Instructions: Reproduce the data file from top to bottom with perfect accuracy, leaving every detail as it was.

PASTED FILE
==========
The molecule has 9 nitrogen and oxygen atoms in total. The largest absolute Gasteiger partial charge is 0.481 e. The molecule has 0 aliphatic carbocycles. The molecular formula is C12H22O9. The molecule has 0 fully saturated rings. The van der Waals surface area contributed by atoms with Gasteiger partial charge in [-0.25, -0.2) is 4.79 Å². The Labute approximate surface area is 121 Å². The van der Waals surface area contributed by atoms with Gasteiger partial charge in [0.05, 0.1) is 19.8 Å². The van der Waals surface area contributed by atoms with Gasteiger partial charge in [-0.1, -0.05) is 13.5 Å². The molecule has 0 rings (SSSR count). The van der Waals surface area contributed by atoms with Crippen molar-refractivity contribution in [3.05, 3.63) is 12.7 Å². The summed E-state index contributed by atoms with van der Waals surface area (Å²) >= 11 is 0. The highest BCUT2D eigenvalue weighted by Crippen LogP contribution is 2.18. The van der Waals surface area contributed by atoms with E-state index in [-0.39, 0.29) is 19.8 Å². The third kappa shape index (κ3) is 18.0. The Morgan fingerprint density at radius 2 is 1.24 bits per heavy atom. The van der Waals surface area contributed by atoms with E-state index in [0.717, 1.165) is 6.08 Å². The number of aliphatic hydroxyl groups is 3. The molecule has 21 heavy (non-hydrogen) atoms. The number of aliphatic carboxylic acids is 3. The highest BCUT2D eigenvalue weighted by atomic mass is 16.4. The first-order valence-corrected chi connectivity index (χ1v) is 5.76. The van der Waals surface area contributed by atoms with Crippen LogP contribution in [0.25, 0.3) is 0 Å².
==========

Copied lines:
The molecule has 9 nitrogen and oxygen atoms in total. The largest absolute Gasteiger partial charge is 0.481 e. The molecule has 0 aliphatic carbocycles. The molecular formula is C12H22O9. The molecule has 0 fully saturated rings. The van der Waals surface area contributed by atoms with Gasteiger partial charge in [-0.25, -0.2) is 4.79 Å². The Labute approximate surface area is 121 Å². The van der Waals surface area contributed by atoms with Gasteiger partial charge in [0.05, 0.1) is 19.8 Å². The van der Waals surface area contributed by atoms with Gasteiger partial charge in [-0.1, -0.05) is 13.5 Å². The molecule has 0 rings (SSSR count). The van der Waals surface area contributed by atoms with Crippen molar-refractivity contribution in [3.05, 3.63) is 12.7 Å². The summed E-state index contributed by atoms with van der Waals surface area (Å²) >= 11 is 0. The highest BCUT2D eigenvalue weighted by Crippen LogP contribution is 2.18. The van der Waals surface area contributed by atoms with E-state index in [-0.39, 0.29) is 19.8 Å². The third kappa shape index (κ3) is 18.0. The Morgan fingerprint density at radius 2 is 1.24 bits per heavy atom. The van der Waals surface area contributed by atoms with E-state index in [0.717, 1.165) is 6.08 Å². The number of aliphatic hydroxyl groups is 3. The molecule has 21 heavy (non-hydrogen) atoms. The number of aliphatic carboxylic acids is 3. The highest BCUT2D eigenvalue weighted by atomic mass is 16.4. The first-order valence-corrected chi connectivity index (χ1v) is 5.76. The van der Waals surface area contributed by atoms with Crippen LogP contribution in [0.25, 0.3) is 0 Å².